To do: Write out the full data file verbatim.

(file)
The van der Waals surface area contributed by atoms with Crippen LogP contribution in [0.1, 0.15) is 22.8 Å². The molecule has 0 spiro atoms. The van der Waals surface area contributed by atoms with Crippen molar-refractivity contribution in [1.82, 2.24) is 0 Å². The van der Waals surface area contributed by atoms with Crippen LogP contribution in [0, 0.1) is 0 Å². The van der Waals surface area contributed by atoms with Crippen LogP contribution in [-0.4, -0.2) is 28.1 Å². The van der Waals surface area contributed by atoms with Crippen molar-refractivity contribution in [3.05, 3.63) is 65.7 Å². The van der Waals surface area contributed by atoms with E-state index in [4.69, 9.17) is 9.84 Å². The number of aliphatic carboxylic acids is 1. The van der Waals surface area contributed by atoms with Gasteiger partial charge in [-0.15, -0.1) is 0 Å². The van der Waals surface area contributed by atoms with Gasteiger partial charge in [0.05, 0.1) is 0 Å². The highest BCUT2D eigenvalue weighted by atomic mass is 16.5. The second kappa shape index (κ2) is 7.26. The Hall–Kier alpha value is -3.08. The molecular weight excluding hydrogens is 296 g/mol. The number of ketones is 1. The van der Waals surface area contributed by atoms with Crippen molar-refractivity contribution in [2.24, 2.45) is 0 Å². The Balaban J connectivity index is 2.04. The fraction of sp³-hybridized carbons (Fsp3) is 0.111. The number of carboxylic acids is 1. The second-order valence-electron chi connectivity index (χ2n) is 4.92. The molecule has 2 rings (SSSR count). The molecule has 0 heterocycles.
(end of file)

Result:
The van der Waals surface area contributed by atoms with Crippen LogP contribution in [0.1, 0.15) is 22.8 Å². The molecule has 0 spiro atoms. The van der Waals surface area contributed by atoms with Crippen molar-refractivity contribution in [1.82, 2.24) is 0 Å². The van der Waals surface area contributed by atoms with Crippen LogP contribution in [0, 0.1) is 0 Å². The van der Waals surface area contributed by atoms with Crippen LogP contribution in [-0.4, -0.2) is 28.1 Å². The van der Waals surface area contributed by atoms with Crippen molar-refractivity contribution in [3.05, 3.63) is 65.7 Å². The van der Waals surface area contributed by atoms with E-state index in [4.69, 9.17) is 9.84 Å². The number of aliphatic carboxylic acids is 1. The van der Waals surface area contributed by atoms with Gasteiger partial charge in [-0.15, -0.1) is 0 Å². The van der Waals surface area contributed by atoms with Gasteiger partial charge in [0.05, 0.1) is 0 Å². The highest BCUT2D eigenvalue weighted by atomic mass is 16.5. The second kappa shape index (κ2) is 7.26. The Hall–Kier alpha value is -3.08. The molecular weight excluding hydrogens is 296 g/mol. The number of ketones is 1. The van der Waals surface area contributed by atoms with Crippen molar-refractivity contribution in [2.24, 2.45) is 0 Å². The Balaban J connectivity index is 2.04. The fraction of sp³-hybridized carbons (Fsp3) is 0.111. The number of carboxylic acids is 1. The second-order valence-electron chi connectivity index (χ2n) is 4.92. The molecule has 2 rings (SSSR count). The molecule has 0 heterocycles.